APIs and what they mean for sports science

Moneyball, in all its forms of data analysis and in all the different sports, is, I believe, a subset of Applied Sports Science. My feeling is that context matters, and every game or season statistic is attached to a player, a player who also happens to be a hard working human being with psychological and social makeup and working alongside a whole bunch of other psycho-social humans. To put Moneyball in its own box apart from Sports Science is to miss opportunities for useful insight based on combinations of game data and athlete health, fitness and work data.

Failing to integrate Moneyball-type data analysis is also a sign of a culture that doesn’t value skillful collaboration.Applied Sports Science sets up well for the data-heavy shared work across a sports team. Moneyball has, so far, been more of  singular pursuit carried out by individual analysts, something that limits the amount of data, work and, ultimately, insight that it can produce.

APIs, short for Application Programming Interfaces, are probably the most practical way for computers to work directly with other computers. APIs have a crucial role in computer-supported collaborations that involve data, but the subject is little discussed as something to do with Applied Sports Science.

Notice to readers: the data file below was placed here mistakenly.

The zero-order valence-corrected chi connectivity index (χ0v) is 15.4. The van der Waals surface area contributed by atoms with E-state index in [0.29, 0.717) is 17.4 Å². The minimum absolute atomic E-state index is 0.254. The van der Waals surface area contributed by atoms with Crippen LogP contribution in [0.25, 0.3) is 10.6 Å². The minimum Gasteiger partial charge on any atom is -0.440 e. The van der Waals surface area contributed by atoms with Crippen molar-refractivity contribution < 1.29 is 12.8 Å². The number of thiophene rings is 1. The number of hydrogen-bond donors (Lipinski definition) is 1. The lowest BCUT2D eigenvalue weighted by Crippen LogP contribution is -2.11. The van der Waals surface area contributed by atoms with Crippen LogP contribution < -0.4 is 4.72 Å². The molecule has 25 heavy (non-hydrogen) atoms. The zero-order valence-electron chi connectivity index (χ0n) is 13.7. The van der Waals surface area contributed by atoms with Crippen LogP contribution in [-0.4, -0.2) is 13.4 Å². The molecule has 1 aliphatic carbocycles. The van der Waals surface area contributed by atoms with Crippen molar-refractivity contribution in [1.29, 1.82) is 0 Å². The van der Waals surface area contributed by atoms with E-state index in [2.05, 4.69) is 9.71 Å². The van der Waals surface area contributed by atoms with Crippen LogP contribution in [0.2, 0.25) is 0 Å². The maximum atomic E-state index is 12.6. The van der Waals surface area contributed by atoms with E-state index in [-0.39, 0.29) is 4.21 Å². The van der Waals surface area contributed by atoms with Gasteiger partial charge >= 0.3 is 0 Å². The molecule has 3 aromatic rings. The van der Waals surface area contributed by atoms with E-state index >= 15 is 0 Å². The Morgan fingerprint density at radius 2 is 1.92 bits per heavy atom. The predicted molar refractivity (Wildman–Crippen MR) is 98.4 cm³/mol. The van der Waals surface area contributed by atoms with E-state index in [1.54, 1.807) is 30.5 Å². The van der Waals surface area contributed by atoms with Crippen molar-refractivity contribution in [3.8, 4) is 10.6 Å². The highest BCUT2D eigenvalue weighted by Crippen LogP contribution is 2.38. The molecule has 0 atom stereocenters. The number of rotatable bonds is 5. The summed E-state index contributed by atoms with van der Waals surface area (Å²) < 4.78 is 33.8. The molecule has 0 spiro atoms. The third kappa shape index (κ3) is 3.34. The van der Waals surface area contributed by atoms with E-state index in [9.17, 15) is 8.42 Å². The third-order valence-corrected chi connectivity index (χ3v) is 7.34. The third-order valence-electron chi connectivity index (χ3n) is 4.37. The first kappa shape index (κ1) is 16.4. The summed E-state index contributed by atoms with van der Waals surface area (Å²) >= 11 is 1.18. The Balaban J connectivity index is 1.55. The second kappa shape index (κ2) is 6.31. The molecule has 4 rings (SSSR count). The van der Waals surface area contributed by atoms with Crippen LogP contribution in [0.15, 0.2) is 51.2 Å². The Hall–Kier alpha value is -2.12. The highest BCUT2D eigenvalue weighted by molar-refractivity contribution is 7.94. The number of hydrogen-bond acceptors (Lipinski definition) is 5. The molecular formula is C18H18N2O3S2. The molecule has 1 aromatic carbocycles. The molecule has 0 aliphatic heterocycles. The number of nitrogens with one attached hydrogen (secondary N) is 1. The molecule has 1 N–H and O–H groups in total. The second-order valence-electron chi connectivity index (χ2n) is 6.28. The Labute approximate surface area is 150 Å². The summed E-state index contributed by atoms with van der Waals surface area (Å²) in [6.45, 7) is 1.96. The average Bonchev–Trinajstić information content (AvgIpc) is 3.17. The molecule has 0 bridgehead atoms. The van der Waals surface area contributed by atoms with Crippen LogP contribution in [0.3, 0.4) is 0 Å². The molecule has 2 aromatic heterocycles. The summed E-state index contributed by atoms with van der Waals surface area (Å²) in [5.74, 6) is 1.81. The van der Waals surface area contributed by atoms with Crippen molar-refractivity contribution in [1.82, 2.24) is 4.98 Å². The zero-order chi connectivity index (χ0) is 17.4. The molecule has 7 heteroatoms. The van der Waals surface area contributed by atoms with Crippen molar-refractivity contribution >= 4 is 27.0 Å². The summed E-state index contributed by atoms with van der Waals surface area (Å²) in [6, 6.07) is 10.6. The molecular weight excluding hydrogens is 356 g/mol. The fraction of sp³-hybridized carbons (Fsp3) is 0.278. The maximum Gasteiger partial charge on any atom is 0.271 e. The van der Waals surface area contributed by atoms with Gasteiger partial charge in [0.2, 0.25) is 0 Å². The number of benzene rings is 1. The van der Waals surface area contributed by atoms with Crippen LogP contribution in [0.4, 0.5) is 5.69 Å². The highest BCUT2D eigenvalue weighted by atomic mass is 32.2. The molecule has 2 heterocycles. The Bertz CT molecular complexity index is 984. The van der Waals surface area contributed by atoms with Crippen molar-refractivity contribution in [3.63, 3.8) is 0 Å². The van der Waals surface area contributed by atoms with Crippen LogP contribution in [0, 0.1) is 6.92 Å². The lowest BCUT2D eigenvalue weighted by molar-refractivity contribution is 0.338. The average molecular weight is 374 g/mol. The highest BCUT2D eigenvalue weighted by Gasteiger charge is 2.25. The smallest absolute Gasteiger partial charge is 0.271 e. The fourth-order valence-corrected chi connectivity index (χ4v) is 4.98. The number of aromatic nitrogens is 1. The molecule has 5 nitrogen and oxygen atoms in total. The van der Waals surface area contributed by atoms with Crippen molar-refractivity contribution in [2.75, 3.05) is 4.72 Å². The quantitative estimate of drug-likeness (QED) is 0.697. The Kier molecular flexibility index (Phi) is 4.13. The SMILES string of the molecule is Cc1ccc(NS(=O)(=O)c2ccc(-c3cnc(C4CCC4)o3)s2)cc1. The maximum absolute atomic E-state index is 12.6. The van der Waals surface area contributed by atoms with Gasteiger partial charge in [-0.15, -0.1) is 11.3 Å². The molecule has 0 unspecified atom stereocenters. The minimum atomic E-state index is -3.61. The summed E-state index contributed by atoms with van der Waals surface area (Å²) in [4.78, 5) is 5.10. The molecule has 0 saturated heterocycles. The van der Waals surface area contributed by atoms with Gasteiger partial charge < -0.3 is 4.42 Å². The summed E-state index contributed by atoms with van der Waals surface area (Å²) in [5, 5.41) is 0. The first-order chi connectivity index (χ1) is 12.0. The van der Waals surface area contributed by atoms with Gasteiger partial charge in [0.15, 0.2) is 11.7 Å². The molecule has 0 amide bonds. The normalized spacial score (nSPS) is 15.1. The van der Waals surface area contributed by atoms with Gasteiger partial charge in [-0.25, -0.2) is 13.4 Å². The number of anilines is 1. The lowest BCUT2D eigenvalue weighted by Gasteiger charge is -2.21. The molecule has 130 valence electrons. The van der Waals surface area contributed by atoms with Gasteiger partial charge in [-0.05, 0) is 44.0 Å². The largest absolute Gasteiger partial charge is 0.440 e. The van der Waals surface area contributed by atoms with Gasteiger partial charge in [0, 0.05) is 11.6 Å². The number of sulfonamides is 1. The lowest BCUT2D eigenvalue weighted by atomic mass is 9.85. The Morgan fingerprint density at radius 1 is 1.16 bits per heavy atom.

Sports science collaboration is often the collaboration between a company (a product, usually) and a team, but success happens with human-computer-human interaction. APIs are the collaboration channels that lead to productive workflows, workflows that are enabled by computing, data and the Internet.

The outside-in perspective on APIs is that good APIs make for good workflows. The inside-out view is that APIs are a discipline, a way to wrangle process and data complexity for stakeholders. APIs that fill their collaborative objectives are signs of a healthy organization, one that is connected to and engaged with user communities.

One last point to make about APIs in general has to do whether they are open (open means easy to access and participate in) or closed (the reverse). Open APIs have a broader mandate. Everyone is a potential customer. Open APIs are a sign of a healthier organization and they are a path that leads to better, longer term technical quality, something that comes from the willingness to adapt and evolve, one aspect of designing something for all-comers.

I wouldn’t mention all of this without some news about APIs. Adidas announced this week that the miCoach product will have an API and that the company will look to build a community around developers who use the API. ESPN announced last week that the company’s public API services are shutting down.

This is the world we live in now. Sports science and APIs are both relatively young ideas and they fit together. The companies that put these things together are the ones that take them both seriously.

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